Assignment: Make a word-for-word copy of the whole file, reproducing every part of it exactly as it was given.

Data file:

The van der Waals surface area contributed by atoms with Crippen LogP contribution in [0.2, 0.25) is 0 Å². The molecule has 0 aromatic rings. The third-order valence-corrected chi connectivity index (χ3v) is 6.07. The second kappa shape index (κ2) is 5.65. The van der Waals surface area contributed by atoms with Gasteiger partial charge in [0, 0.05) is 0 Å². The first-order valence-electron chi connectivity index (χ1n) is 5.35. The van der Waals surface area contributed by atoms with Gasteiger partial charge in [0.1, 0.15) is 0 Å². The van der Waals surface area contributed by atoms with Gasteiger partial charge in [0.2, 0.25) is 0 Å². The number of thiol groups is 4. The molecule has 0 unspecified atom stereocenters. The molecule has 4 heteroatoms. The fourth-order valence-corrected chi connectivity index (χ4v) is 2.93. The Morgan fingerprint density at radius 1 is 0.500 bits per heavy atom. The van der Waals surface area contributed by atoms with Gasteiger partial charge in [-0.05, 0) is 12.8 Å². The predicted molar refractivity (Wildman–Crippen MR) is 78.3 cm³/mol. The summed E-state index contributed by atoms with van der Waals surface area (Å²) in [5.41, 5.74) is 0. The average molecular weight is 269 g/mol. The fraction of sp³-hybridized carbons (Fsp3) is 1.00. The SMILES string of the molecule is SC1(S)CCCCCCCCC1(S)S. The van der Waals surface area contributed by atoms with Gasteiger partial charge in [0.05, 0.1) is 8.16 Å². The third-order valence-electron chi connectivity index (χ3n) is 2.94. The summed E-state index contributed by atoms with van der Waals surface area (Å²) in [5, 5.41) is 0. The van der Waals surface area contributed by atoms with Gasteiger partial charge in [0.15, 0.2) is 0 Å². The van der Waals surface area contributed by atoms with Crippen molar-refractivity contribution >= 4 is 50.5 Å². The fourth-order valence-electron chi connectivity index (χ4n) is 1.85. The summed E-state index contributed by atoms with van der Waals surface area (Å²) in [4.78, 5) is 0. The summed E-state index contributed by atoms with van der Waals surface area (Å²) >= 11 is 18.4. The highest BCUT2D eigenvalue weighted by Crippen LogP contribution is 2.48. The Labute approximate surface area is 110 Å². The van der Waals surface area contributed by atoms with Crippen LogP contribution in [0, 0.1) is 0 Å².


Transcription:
The van der Waals surface area contributed by atoms with Crippen LogP contribution in [0.2, 0.25) is 0 Å². The molecule has 0 aromatic rings. The third-order valence-corrected chi connectivity index (χ3v) is 6.07. The second kappa shape index (κ2) is 5.65. The van der Waals surface area contributed by atoms with Gasteiger partial charge in [0, 0.05) is 0 Å². The first-order valence-electron chi connectivity index (χ1n) is 5.35. The van der Waals surface area contributed by atoms with Gasteiger partial charge in [0.1, 0.15) is 0 Å². The van der Waals surface area contributed by atoms with Gasteiger partial charge in [0.2, 0.25) is 0 Å². The number of thiol groups is 4. The molecule has 0 unspecified atom stereocenters. The molecule has 4 heteroatoms. The fourth-order valence-corrected chi connectivity index (χ4v) is 2.93. The Morgan fingerprint density at radius 1 is 0.500 bits per heavy atom. The van der Waals surface area contributed by atoms with Gasteiger partial charge in [-0.05, 0) is 12.8 Å². The predicted molar refractivity (Wildman–Crippen MR) is 78.3 cm³/mol. The summed E-state index contributed by atoms with van der Waals surface area (Å²) in [5.41, 5.74) is 0. The average molecular weight is 269 g/mol. The fraction of sp³-hybridized carbons (Fsp3) is 1.00. The SMILES string of the molecule is SC1(S)CCCCCCCCC1(S)S. The van der Waals surface area contributed by atoms with Gasteiger partial charge in [0.05, 0.1) is 8.16 Å². The third-order valence-electron chi connectivity index (χ3n) is 2.94. The summed E-state index contributed by atoms with van der Waals surface area (Å²) in [5, 5.41) is 0. The van der Waals surface area contributed by atoms with Gasteiger partial charge in [0.15, 0.2) is 0 Å². The van der Waals surface area contributed by atoms with Crippen molar-refractivity contribution >= 4 is 50.5 Å². The fourth-order valence-electron chi connectivity index (χ4n) is 1.85. The summed E-state index contributed by atoms with van der Waals surface area (Å²) in [4.78, 5) is 0. The summed E-state index contributed by atoms with van der Waals surface area (Å²) >= 11 is 18.4. The highest BCUT2D eigenvalue weighted by Crippen LogP contribution is 2.48. The Labute approximate surface area is 110 Å². The van der Waals surface area contributed by atoms with Crippen LogP contribution in [0, 0.1) is 0 Å².